NASS, Dogara, Jibrin And Part-Time Legislature | Independent Newspapers Limited
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NASS, Dogara, Jibrin And Part-Time Legislature

Streetnomics; Edo Polls; rice selling
Posted: Aug 18, 2016 at 2:00 am   /   by   /   comments (0)

By Kingsley Ighomenghian

 General Ibrahim Babangida (rtd) is a newsmaker and reporters’ delight any day, no matter the subject matter. You can be sure he would always make front page, no matter the subject matter.

And so when on Tuesday he spoke on the need for a part-time legislature for Nigeria, one of his series of experiments as military President in the days of “I will not stay in office a day longer than necessary” which began on August 27, 1985 and lasted until 1993 when he “stepped aside” in the aftermath of the unrest that followed his annulment of the June 12, 1993, it was news immediately. Not because of the subject necessarily, but coming from a personality as the man fondly called IBB.

One can never stop making reference to the June 12, 1993 election, perhaps the freest and fairest election ever held in Nigeria’s history, when prime consideration was not given to factors like Hausa, Igbo or Yoruba; Christian, Muslim or Atheist. Nigerians simply queued behind someone they believed could take them from the land of hopelessness to that of hope. It remains the only one in which Chief Moshood Abiola, a Muslim Yoruba, ran on the same ticket for the Presidency of Nigeria along with Alhaji Babagana Kingibe, his fellow Muslim Hausa and still won in Igbo land and the Niger-Delta creeks.

Try it today and hell will let loose. That tells a lot about how low we have sunk in Nigeria and where mutual suspicion has led us in our religious and ethnic life. That is however topic for another day. Gen. Babangida at a press briefing to mark his 75th birthday in Minna, Niger State, on Tuesday recalled how in 1989 he proposed a part-time National Assembly, which he still believes in. If for nothing else, he noted, it is one way of reducing the high cost of governing Nigeria.

In recent weeks, there had been a raging debate about whether Nigeria should adopt full or part-time National Assembly and different reasons had been adduced and I recall that in my July 28 piece on this space entitled, “NASS, Dogara, Jibrin And 110 Million Poor Nigerians,” I concluded thus:

There is need at this time to once more prove that power belongs to the people by compelling NASS to allow for probe of its finances. I think we should be considering a part-time legislature as once proposed.

At the risk of sounding like a broken gong on this matter, it is very clear that members of NASS who have been at war with themselves are not fighting because they want to turn around the misfortune of millions of Nigeria who daily slide lower into the poverty mire without hope of finding help soon.

It is simply because there is inequity in the sharing formula, and after spending the entire tenure on “Any-Other-Business,” they will pass 200 bills on their last day in office and we all clap for their ingenuity.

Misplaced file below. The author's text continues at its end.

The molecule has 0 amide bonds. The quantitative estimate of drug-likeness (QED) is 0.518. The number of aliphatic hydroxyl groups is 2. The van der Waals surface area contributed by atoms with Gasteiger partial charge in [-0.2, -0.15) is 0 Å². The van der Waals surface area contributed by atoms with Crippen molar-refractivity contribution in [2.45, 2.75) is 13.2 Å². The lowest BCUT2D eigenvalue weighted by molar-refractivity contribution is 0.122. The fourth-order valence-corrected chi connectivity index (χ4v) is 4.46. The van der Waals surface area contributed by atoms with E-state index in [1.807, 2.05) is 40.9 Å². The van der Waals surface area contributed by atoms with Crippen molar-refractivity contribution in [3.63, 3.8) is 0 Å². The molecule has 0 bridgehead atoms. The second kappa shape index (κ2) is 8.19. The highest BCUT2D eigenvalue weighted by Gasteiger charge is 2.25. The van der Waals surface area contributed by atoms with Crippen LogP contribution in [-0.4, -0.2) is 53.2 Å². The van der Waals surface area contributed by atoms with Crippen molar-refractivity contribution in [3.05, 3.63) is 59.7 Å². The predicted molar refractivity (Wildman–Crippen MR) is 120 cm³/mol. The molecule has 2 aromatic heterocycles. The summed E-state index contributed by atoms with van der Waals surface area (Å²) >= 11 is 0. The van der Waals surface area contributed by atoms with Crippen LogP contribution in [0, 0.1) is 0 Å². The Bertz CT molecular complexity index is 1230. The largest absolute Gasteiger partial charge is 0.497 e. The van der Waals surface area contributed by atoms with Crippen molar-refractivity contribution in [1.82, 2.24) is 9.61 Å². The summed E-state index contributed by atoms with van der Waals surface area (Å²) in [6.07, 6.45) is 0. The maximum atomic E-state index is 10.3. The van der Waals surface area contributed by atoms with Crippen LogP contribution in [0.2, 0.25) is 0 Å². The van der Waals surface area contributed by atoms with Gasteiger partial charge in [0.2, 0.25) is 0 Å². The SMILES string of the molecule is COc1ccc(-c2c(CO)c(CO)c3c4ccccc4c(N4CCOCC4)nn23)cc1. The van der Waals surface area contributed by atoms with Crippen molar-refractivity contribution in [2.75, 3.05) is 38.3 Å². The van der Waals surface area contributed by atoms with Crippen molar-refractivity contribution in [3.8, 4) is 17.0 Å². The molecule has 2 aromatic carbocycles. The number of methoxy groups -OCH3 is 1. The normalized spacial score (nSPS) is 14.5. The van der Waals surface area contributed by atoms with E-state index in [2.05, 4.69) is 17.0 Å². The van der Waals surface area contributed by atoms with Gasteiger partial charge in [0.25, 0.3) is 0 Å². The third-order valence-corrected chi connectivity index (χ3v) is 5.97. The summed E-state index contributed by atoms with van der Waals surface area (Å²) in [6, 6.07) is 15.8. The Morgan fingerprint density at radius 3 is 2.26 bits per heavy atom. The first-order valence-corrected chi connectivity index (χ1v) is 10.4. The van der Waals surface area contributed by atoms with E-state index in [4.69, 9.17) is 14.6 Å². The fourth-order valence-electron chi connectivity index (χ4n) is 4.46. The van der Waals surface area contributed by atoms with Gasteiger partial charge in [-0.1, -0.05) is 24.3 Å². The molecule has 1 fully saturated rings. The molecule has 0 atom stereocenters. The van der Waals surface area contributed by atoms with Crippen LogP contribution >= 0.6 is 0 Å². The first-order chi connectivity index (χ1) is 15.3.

As reward for service to fatherland, our Distinguished Senators and Honourables approve for themselves life pension, which, in any case, they already receive as retired military generals, ex-deputy/governors besides other pecks of office they currently enjoy. God dey! If for no other reason, the ongoing feud in NASS and the fact that these legislators still do their private business anyway, even as full-time lawmakers, which is one other reason to call for part-time legislators.

As a result of the Dogara-Jibrin feud, we now know that our otherwise very busy Speaker Dogara owns a mechanised farm somewhere in Nasarawa State. Don’t ask who told me.

Even Jibrin had in part of his 70 tweets on Tuesday, where he gave snippets of his soon-to-be released memoires wrote about setting up a company, “Green Forest Group Limited, and how much work we put in to grow the company,” and a job he “did for the Nasarawa State government and how I took a decision never to do government contract again” after an encounter with the Economic & Financial Crimes Commission (EFCC).

There was nothing to suggest that he no longer ran the company, or whether he did so by proxy. I do not claim to know exactly whether the law prohibits lawmakers at the state or centre from the board of companies, while they are full-time legislators today. But I recall that the Central Bank of Nigeria (CBN), in the days of Chief Joseph Sanusi, had reasons to bar federal legislators from the board of the nation’s banks.

The legislators at the time were found to be intimidating and even blackmailing officials of the apex bank on otherwise sensitive issues.

Besides, the lawmakers only seat between Tuesday and Thursday of the week, when they are not on recess as they most often are. Although they are arguing that when they are not sitting, they are engaged in one committee work or the other, oversight travels or interfacing with their constituents.

All said, it is indeed a shame that in Nigeria, public servants do not have the culture of stepping down from their prime positions if only to allow for untainted investigations, otherwise, the Dogaras would have stepped aside to clear their names, but what do we see? Dogara, while not denying the allegations levelled against him, is bullying Nigerians with: “I should know, after all, I am a lawyer… there is nothing like padding… budget padding is not an offence… (Reminds me of corruption is not stealing…).

Last Line: For me, let us go back to the Parliamentary system, because the Federal Government’s operation is equally very bogus, away with everything that keeps more Nigerians below the poverty line… We can even fashion our own governance pattern and call it our own name jare.